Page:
Rakefile/

--

scripts for creating documentation and tests


script/

--

utility scripts


tests/

--

unit tests, functional tests, mocks, and fixtures



Of these, the
app

subdirectory is the most important,
but you will probably also use the
config
,
db
, and
test

directories

The app subdirectory


The
app/

subdirectory contains


The
controllers/

subdirectory, which contains


The
application.rb

file


A
table
_controller.rb

file for each table in your application


The
helpers/

subdirectory, which contains


The
application_helper.rb

file


A
table
_helper.rb

file for each table in your application


The
models/

subdirectory, which contains


A
table
.rb

file for each table in your application


The
views/

subdirectory, which contains


The
index.rhtml

file


action
.rhtml

files for most of the methods in your controllers

Naming conventions in Ruby


Ruby
requires

the following naming conventions:


The names of classes, modules, and constants must begin
with a capital letter


The names of variables and methods must begin with a
lowercase letter


Ruby
encourages

the following naming conventions:


The names of classes, modules, and constants should be
written in CamelCase; for example,
ActiveRecord


The names of variables and methods should be written in all
lowercase, with underscores between words; for example,
chunky_bacon


File names in Ruby follow the same rules as variable
and function names; for example,
my_application.rb

“Convention over configuration”


In other web application frameworks, you need many
configuration files to specify how the various parts of
your application fit together


Rails assumes you have named things in a certain way,
then finds the parts and fits them together itself


Rails uses both capitalization and pluralization rules

Model
-
View
-
Controller (MVC)


Rails uses the MVC design pattern


In somewhat oversimplified terms,


The
Model

does all the “business logic,” or computation


The
View

displays results to the user


The
Controller

ties it all together


It gets input from the user


It takes actions depending on what the user wants done; this
typically involves asking the Model to do some work, then
collecting the results of that work


It tells the View to display those results

Naming conventions in Rails, I


The
Model
:


The
tables

have lowercased, underscored, pluralized names


A class that describes a
record

in a table has a CamelCase singular name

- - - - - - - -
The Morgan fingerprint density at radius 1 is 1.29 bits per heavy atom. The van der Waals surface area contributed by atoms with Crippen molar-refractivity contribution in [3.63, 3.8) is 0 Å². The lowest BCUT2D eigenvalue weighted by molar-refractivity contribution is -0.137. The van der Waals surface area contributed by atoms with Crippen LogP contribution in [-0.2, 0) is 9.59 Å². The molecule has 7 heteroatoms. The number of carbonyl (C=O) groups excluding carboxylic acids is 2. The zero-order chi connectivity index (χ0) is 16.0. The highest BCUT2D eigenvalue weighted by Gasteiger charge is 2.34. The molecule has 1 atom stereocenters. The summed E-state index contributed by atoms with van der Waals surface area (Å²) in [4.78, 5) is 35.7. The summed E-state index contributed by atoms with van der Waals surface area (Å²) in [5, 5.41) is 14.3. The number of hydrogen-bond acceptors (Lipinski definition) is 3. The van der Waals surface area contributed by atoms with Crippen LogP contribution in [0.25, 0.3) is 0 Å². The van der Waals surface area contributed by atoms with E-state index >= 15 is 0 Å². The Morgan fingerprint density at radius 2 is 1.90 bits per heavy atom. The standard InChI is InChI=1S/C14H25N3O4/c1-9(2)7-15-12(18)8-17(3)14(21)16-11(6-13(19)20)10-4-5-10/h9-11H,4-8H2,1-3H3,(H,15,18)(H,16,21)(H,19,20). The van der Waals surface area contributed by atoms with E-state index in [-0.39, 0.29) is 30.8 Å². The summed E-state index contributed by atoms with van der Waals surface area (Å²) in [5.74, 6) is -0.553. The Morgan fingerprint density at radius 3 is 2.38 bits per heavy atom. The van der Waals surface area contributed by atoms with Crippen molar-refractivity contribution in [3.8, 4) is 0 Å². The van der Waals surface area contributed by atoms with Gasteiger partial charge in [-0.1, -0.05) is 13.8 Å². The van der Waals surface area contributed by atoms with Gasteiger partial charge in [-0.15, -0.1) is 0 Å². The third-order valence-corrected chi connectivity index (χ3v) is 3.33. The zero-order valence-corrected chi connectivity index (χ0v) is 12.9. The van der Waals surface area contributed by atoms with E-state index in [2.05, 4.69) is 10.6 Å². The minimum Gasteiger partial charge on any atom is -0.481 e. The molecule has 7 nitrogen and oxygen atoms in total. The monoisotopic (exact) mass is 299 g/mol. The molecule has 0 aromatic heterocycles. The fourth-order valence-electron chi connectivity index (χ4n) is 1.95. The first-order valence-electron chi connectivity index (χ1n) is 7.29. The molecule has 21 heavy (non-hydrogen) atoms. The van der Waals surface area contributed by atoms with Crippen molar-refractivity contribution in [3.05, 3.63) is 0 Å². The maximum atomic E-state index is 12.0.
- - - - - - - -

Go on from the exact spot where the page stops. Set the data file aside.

A
file

containing the class has a lowercased, underscored, singular name


The
View
:


The
URL

is lowercased, underscored, and singular, and has the form
http://...app/
controller
/
method
/
parameters


The
file

is lowercased, underscored, and singular, and has the form
app/views/
controller
/
method
.rhtml


The
layout files

in
app/views/layout
follow the same file naming
conventions


The
helper module

is CamelCase and singular


The
helper file

is lowercased, underscored, and singular, and named
app/helpers/
application
_helper.rb

Naming conventions in Rails, II


The Controller:


The
URL

is lowercased, underscored, and singular, and has
the form
http://...app/
controller
/
method
/
parameters


The controller
class

is CamelCase and singular


The
file

is lowercased, underscored, and singular, and has the
form
app/controllers/
table
_controller.rhtml


The controller’s
methods

are lowercased and underscored,
and should typically be verbs



This sounds like a lot of conventions to learn, but in
reality Rails creates most of these for you

Typical flow of control


A request from the browser goes to a
controller

in
app/controllers/


The controller talks to the
model

in
app/models/

(initially, by means of a
scaffold
)


The model sends requests to the
database

(in
db/
)


The database returns information to the model


The model manipulates the information and returns it to
the controller


The controller uses a
.rhtml

template

in
app/views/

to send a response to the browser

Scaffolding


You can use “scaffolds” to build models and controllers for
your application


A scaffold is an
initial

set of files which you will modify to do the
work of your application


The script



ruby script
\
generate scaffold